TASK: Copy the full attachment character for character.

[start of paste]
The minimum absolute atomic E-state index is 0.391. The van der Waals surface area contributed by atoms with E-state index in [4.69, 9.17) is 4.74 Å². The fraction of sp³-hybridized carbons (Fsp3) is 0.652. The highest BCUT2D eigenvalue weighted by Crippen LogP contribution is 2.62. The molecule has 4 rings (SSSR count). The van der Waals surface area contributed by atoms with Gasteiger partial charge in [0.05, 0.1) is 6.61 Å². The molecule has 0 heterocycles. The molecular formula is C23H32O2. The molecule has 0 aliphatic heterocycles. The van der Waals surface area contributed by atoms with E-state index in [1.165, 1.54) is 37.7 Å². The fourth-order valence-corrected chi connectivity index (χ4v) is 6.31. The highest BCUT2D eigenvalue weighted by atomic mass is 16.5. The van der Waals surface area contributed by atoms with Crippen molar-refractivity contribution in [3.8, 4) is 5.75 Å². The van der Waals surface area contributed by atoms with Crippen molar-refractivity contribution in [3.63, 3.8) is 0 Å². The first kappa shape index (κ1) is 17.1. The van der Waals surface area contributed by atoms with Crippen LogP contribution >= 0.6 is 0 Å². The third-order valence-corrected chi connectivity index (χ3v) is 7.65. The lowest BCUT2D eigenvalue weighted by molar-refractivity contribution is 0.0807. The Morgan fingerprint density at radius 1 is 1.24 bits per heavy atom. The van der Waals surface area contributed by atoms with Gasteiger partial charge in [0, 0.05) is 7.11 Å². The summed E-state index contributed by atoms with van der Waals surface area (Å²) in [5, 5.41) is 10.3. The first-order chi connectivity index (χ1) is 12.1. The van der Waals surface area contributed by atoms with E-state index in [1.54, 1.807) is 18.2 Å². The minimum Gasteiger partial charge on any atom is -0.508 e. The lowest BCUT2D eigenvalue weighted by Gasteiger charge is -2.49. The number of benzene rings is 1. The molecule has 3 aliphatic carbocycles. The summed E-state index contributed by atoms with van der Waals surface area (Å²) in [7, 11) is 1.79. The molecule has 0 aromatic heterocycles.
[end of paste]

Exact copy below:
The minimum absolute atomic E-state index is 0.391. The van der Waals surface area contributed by atoms with E-state index in [4.69, 9.17) is 4.74 Å². The fraction of sp³-hybridized carbons (Fsp3) is 0.652. The highest BCUT2D eigenvalue weighted by Crippen LogP contribution is 2.62. The molecule has 4 rings (SSSR count). The van der Waals surface area contributed by atoms with Gasteiger partial charge in [0.05, 0.1) is 6.61 Å². The molecule has 0 heterocycles. The molecular formula is C23H32O2. The molecule has 0 aliphatic heterocycles. The van der Waals surface area contributed by atoms with E-state index in [1.165, 1.54) is 37.7 Å². The fourth-order valence-corrected chi connectivity index (χ4v) is 6.31. The highest BCUT2D eigenvalue weighted by atomic mass is 16.5. The van der Waals surface area contributed by atoms with Crippen molar-refractivity contribution in [3.8, 4) is 5.75 Å². The van der Waals surface area contributed by atoms with Crippen molar-refractivity contribution in [3.63, 3.8) is 0 Å². The first kappa shape index (κ1) is 17.1. The van der Waals surface area contributed by atoms with Crippen LogP contribution >= 0.6 is 0 Å². The third-order valence-corrected chi connectivity index (χ3v) is 7.65. The lowest BCUT2D eigenvalue weighted by molar-refractivity contribution is 0.0807. The Morgan fingerprint density at radius 1 is 1.24 bits per heavy atom. The van der Waals surface area contributed by atoms with Gasteiger partial charge in [0, 0.05) is 7.11 Å². The summed E-state index contributed by atoms with van der Waals surface area (Å²) in [5, 5.41) is 10.3. The first-order chi connectivity index (χ1) is 12.1. The van der Waals surface area contributed by atoms with E-state index in [1.54, 1.807) is 18.2 Å². The minimum Gasteiger partial charge on any atom is -0.508 e. The lowest BCUT2D eigenvalue weighted by Gasteiger charge is -2.49. The number of benzene rings is 1. The molecule has 3 aliphatic carbocycles. The summed E-state index contributed by atoms with van der Waals surface area (Å²) in [7, 11) is 1.79. The molecule has 0 aromatic heterocycles.